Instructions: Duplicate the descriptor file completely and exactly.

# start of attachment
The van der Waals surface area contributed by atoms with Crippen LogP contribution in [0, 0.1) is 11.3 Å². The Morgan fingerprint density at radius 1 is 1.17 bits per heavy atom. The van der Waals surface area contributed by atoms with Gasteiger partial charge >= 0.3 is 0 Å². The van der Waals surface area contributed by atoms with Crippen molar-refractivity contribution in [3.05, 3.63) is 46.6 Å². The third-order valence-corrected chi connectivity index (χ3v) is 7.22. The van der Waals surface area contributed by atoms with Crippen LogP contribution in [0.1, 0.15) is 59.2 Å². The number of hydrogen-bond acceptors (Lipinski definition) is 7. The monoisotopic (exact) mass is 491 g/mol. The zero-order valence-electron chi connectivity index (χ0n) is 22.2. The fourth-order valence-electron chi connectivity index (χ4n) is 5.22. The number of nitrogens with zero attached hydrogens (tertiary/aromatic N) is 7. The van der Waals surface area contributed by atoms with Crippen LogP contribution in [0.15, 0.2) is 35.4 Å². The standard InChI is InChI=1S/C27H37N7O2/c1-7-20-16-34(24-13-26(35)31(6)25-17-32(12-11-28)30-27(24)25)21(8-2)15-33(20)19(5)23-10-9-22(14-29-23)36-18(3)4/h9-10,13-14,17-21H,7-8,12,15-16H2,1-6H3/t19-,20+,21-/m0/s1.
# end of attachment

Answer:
The van der Waals surface area contributed by atoms with Crippen LogP contribution in [0, 0.1) is 11.3 Å². The Morgan fingerprint density at radius 1 is 1.17 bits per heavy atom. The van der Waals surface area contributed by atoms with Gasteiger partial charge >= 0.3 is 0 Å². The van der Waals surface area contributed by atoms with Crippen molar-refractivity contribution in [3.05, 3.63) is 46.6 Å². The third-order valence-corrected chi connectivity index (χ3v) is 7.22. The van der Waals surface area contributed by atoms with Crippen LogP contribution in [0.1, 0.15) is 59.2 Å². The number of hydrogen-bond acceptors (Lipinski definition) is 7. The monoisotopic (exact) mass is 491 g/mol. The zero-order valence-electron chi connectivity index (χ0n) is 22.2. The fourth-order valence-electron chi connectivity index (χ4n) is 5.22. The number of nitrogens with zero attached hydrogens (tertiary/aromatic N) is 7. The van der Waals surface area contributed by atoms with Crippen LogP contribution in [0.15, 0.2) is 35.4 Å². The standard InChI is InChI=1S/C27H37N7O2/c1-7-20-16-34(24-13-26(35)31(6)25-17-32(12-11-28)30-27(24)25)21(8-2)15-33(20)19(5)23-10-9-22(14-29-23)36-18(3)4/h9-10,13-14,17-21H,7-8,12,15-16H2,1-6H3/t19-,20+,21-/m0/s1.